on November 21, 2011
Daniel Ostroff has been diligently researching and documenting, in great detail, the rich design contributions of Charles and Ray Eames.
His new book is an essential look at one specific family and the intimate effect of the Eames furniture on their living environment over many years. It is particularly valuable in that it gives the reader an idea of how the Eames' furniture was originally intended, not as products for the Modernist elite but as affordable, functional objects that contribute to a higher quality of life. A brief but most comprehensive and valuable read which adds greatly to the emerging and important Eames lore. We owe a debt of gratitude to Daniel Ostroff for this new contribution to the history of design in America.
R, Roger Remington
Vignelli Distinguished Professor of Design
Rochester Institute of Technology
on May 9, 2012
Ostroff and his team have created a book as unpretentiously elegant and utilitarian as an Eames design. The Valastros' childhood recollection of their parents' involvement with the Eames aesthetic in a representative American family of the Fifties and Sixties ('representative' in the Emersonian sense) lets us see Eames furnishings in their natural environment, a household rather than a museum/exhibition or art house auction setting where most of us have discovered them. The book's every feature displays a deep respect that's as intent on avoiding the fetishization of the Eameses work as it is in celebrating it. Nice work, all.
on December 9, 2015
As a furniture dealer one of my favorite parts of the job is talking with the original owners of very old pieces of furniture. I love furniture that is lived in and hearing the stories about how people used it, why they bought it, where they took it with them. This book is nothing short of GOLD. Daniel Ostroff asks thoughtful questions of two sons, whose parents bought myriad early Eames designs, and their conversation is fascinating. While not the largest of my Eames books this one speaks directly to me and will always be prominently displayed on my bookshelf!
on February 14, 2012
Movie producer and Eames scholar Daniel Ostroff has authored a lovely gem of a book about one mid-Century family's collection of Eames furniture. The book is of obvious interest to design and furniture geeks, bit it is also of more broad interest to anyone interested in how Americans lived mid-Century.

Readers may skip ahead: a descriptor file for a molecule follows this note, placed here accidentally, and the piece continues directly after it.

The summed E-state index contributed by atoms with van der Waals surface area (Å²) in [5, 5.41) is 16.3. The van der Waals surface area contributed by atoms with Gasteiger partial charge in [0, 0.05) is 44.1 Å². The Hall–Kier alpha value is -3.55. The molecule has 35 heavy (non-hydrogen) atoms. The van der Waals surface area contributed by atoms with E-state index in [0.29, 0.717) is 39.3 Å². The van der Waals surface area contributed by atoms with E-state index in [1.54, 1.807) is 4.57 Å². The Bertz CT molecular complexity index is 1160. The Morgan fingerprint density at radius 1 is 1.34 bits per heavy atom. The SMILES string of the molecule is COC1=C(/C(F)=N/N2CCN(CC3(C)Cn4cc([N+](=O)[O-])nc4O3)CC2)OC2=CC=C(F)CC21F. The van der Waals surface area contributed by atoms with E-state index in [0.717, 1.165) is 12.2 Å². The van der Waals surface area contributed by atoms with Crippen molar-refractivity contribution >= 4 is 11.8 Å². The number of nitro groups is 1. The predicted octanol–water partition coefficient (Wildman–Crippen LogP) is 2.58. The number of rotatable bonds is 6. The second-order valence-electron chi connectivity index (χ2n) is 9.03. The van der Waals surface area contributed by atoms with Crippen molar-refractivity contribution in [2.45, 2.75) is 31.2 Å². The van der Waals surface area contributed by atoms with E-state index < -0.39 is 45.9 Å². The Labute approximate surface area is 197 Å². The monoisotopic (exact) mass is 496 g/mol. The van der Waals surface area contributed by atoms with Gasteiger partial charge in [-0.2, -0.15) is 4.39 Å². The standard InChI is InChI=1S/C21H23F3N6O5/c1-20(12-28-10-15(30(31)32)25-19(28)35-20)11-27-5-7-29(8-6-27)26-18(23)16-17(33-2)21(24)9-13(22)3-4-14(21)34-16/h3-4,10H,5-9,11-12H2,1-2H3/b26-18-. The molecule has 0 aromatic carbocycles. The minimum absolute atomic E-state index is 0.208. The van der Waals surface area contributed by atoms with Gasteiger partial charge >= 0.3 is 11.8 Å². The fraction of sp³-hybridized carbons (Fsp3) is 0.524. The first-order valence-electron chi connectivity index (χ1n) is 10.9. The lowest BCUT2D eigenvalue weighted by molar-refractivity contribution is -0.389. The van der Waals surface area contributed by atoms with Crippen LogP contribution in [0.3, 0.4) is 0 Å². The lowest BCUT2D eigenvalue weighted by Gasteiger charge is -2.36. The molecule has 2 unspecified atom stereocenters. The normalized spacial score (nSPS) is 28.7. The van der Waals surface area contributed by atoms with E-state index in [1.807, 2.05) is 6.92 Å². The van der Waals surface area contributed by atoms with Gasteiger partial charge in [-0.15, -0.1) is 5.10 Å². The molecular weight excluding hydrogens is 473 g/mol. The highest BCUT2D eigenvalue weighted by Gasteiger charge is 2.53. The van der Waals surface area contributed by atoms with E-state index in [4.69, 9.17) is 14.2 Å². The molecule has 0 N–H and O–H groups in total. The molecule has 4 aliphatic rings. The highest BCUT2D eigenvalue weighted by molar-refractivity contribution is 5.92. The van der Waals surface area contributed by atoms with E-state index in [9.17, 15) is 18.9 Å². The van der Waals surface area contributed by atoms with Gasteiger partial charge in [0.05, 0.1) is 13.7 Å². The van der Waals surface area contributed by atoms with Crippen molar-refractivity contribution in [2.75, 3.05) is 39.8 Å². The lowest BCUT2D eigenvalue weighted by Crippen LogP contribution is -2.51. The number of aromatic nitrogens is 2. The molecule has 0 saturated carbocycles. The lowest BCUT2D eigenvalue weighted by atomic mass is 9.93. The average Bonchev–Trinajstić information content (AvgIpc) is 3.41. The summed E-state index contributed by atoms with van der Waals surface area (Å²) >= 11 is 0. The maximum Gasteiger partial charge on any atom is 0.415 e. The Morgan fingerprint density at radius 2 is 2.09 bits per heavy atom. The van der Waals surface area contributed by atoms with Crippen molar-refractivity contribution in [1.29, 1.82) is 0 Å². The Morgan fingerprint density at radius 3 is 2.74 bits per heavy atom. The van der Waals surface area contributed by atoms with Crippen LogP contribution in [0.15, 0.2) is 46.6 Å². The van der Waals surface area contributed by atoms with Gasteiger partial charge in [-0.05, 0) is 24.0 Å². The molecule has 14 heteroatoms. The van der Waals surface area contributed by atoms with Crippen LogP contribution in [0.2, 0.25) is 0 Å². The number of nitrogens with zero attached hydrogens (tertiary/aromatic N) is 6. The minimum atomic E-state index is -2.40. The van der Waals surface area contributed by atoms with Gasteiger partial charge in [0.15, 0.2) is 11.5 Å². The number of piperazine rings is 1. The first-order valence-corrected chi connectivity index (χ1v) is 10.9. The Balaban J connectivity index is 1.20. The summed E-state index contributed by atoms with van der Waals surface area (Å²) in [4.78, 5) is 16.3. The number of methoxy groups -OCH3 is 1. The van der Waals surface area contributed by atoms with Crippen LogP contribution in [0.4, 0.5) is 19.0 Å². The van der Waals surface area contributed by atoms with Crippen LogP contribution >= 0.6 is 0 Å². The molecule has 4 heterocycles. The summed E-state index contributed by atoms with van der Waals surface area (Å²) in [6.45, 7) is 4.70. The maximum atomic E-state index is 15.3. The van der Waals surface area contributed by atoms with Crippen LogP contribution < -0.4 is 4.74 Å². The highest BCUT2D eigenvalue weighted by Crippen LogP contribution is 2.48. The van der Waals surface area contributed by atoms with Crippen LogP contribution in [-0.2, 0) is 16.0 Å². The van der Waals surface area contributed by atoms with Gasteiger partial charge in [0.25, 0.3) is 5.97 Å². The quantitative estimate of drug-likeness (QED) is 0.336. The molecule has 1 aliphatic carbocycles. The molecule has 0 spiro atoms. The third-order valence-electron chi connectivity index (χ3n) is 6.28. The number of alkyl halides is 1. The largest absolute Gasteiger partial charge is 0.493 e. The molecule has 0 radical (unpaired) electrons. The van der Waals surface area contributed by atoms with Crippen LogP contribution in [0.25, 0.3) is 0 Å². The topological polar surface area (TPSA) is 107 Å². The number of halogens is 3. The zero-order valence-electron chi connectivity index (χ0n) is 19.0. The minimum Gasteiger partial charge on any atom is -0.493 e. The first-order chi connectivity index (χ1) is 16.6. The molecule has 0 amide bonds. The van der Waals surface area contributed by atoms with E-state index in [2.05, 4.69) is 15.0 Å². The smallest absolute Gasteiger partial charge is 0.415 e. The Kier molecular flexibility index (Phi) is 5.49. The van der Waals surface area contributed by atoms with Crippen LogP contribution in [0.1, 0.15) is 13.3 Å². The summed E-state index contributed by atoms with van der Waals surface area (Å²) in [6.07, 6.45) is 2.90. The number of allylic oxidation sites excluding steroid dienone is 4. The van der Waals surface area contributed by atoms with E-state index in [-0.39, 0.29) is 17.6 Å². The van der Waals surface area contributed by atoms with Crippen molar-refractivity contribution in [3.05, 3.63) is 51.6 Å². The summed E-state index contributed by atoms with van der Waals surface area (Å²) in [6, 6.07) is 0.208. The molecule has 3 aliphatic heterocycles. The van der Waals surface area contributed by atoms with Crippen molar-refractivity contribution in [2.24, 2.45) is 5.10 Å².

Gladys Valastro, who went on to become an anti-TV mom, got married on Valentine's Day 1954 and she and her new husband Sal lived in a one and a half room apartment in Brooklyn. The Valastro's didn't have a lot of money, but they were intoxicated by good design and spent their wedding money buying Eames' pieces. The furniture then followed them and their two small boys around the country as they moved for Sal's jobs. Growing up in the '60's and '70's, the Valastro boys gradually learned to appreciate the unusual furniture in their home, which was quite different than the colonial furniture that they saw when they went to visit the homes of their playmates.
Baby boomers will find plenty in this book to be nostalgic about -- a time before everything for the home was manufactured cheaply disposable and available at your nearest superstore, only to be replaced in a year or two. Those of us suburban baby boomers who grew up surrounded by Sears' furniture, not Eames, will enjoy this book as well -- this baby boomer still remembers her eyes popping wide open as a teenager when she saw her first modern furniture pieces and realized there was a whole wide world out there beyond the overstuffed chairs and fake French provincial that filled the track houses in her suburban neighborhood.
Buy the book if you love Eames furniture. Buy the book even if you don't love Eames furniture and you just want to read an engaging story about one mid-Century couple who, without a lot of money, had an eye for design and were able to pass that on as a legacy to their sons.